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Francis: Christians fight evil with love, sacrifice, not with violence

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Catholic News Service

VATICAN CITY — Christians are called to detach themselves from power, reject violence and sacrifice themselves for God and others out of love, Pope Francis said.

Christians must live the way Christ chose to: not as “persecutors, but persecuted; not arrogant, but meek; not as snake-oil salesmen, but subservient to the truth; not impostors, but honest,” he said June 28 during his weekly general audience.

Pope Francis greets a baby during his general audience in St. Peter's Square at the Vatican June 28. (CNS photo/Paul Haring)

Pope Francis greets a baby during his general audience in St. Peter’s Square at the Vatican June 28. (CNS photo/Paul Haring)

In fact, “Christians find repugnant the idea that suicide attackers might be called martyrs because there is nothing in their purpose that can come close to the behavior of children of God,” who are called always to act out of love, he told the estimated 12,000 pilgrims in St. Peter’s Square.

High temperatures and scattered sprinkles prompted the pope to tell guests in the Vatican audience hall that he was about to head outside to a “Turkish bath.”

In his weekly catechesis, the pope continued his series on Christian hope by focusing on what gives Christians strength and perseverance in the face of opposition, hatred and persecution.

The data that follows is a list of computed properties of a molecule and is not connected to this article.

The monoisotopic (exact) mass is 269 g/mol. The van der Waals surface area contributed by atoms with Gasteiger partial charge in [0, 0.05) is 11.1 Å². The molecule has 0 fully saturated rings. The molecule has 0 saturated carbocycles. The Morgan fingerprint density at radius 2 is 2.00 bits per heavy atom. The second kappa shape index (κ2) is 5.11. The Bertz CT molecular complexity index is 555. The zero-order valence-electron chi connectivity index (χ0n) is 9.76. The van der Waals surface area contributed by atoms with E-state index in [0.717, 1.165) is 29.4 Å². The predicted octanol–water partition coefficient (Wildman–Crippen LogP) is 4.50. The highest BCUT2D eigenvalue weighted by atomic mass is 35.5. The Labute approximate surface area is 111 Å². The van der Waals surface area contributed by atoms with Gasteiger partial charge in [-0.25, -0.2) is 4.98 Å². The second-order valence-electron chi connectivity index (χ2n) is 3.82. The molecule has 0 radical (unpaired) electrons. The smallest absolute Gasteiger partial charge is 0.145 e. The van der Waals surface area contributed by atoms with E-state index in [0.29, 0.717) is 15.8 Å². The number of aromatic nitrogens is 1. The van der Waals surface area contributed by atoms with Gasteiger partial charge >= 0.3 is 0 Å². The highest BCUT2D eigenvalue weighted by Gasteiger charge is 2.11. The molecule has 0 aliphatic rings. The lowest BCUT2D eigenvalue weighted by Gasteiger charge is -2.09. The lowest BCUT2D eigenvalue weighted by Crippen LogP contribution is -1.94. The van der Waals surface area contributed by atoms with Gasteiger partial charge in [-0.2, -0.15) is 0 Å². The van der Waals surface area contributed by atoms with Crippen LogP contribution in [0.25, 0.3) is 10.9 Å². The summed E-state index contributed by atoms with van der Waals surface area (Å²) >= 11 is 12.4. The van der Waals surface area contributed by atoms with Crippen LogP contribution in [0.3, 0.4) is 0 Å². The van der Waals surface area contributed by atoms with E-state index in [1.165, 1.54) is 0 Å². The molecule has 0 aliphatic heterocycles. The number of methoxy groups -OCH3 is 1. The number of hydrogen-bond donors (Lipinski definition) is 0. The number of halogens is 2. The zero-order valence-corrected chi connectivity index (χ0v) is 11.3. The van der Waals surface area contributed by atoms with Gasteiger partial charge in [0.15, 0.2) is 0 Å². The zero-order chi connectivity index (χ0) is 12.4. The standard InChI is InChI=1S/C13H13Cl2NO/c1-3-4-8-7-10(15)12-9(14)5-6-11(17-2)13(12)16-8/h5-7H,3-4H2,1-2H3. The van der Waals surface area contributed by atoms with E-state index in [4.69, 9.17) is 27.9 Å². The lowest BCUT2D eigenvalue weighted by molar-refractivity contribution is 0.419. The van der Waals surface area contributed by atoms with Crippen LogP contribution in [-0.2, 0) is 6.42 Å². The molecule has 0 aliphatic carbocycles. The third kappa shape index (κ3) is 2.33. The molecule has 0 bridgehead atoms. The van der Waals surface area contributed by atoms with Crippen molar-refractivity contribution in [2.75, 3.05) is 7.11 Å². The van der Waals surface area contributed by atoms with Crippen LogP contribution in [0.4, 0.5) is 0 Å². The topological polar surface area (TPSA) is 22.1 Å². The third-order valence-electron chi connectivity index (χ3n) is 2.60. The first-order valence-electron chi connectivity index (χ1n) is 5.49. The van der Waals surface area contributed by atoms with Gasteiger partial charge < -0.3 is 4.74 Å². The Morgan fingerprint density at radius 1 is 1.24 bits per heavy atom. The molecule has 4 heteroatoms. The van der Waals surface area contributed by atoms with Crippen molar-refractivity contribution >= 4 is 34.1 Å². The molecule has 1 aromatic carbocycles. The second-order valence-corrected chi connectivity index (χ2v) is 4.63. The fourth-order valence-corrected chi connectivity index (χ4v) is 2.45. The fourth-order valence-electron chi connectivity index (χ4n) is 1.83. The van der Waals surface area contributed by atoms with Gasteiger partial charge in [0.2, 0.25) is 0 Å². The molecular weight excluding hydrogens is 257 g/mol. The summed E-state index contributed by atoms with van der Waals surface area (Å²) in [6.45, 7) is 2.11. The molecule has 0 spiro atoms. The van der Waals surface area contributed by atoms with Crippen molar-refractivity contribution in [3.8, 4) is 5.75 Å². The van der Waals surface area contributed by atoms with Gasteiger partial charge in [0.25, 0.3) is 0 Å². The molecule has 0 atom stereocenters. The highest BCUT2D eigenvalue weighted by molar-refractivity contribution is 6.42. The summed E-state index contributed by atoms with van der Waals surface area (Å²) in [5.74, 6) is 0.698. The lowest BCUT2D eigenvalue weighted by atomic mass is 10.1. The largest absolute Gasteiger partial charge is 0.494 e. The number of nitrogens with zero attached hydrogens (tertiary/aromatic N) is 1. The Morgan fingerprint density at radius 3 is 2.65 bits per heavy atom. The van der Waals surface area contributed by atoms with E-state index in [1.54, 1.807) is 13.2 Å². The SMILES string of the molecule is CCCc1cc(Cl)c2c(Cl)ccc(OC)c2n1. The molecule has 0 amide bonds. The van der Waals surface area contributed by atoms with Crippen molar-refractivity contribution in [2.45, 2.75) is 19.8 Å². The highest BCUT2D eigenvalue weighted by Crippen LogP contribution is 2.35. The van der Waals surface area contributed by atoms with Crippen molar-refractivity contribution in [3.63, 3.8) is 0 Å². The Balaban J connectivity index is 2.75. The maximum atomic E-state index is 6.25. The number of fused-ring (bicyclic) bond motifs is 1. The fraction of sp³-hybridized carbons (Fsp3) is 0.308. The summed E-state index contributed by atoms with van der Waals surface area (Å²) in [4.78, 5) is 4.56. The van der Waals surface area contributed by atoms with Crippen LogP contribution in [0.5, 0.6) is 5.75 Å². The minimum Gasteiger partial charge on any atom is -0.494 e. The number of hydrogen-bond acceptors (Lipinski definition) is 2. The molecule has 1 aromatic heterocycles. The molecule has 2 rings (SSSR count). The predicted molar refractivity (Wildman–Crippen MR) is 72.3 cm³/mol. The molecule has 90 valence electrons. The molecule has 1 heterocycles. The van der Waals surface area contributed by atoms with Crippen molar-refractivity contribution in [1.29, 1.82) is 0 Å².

Jesus dispelled all “mirages of easy success,” the pope said, and he warned his disciples that proclaiming the kingdom of God would come at a high price as “you will be hated by all because of my name.”

“Christians love, but they are not always loved,” the pope said.

Because the world is marked by sin, selfishness, injustice and hostility, he said, it is normal that Christians are expected to go against the current and live the way Christ lived and taught.

The Christian lifestyle must be marked by “poverty,” he said, noting how Jesus talks to his disciples more about “stripping” themselves than about “getting dressed.”

“Indeed, a Christian who is not humble and poor, detached from wealth and power and, above all, detached from him- or herself, does not resemble Jesus,” he said.

Christians journey forth into the world with the bare essentials, except their heart, which should be overflowing with love, he added.

In the Gospel of Matthew (10:16-22), Jesus warned his disciples that he was sending them “like sheep in the midst of wolves.” They could be shrewd and prudent, the pope said, but never violent because evil can never be defeated with evil.

That is why Jesus sent his people into the world like himself, as sheep — without sharp teeth, without claws, without weapons — Pope Francis said. In fact, “true defeat” for a Christian is to succumb to the temptation of responding to the world’s resistance and hatred with violence, revenge and evil.

The only weapons Christians possess are the Gospel and the hopeful assurance that God is always by their side, especially in the worst of times.

Persecution, then, doesn’t contradict the Gospel, it is part of its very nature, because if the Lord was hated and persecuted, the pope said, “how can we ever hope that we should be spared this battle?”

Yet, “in the great midst of the maelstrom, Christians must not lose hope, believing they have been abandoned,” he said.

Christians know that in their midst, there is always a divine power greater than all evil, “stronger than the Mafia, murky conspiracies, (stronger) than those who profit off the lives of the desperate, those who crush others with arrogance,” he said.

On the eve of the feast of the martyred Sts. Peter and Paul and just a few hours before he was to create new cardinals whose red robes symbolize martyrdom, Pope Francis underlined the real meaning of martyrdom in his catechesis.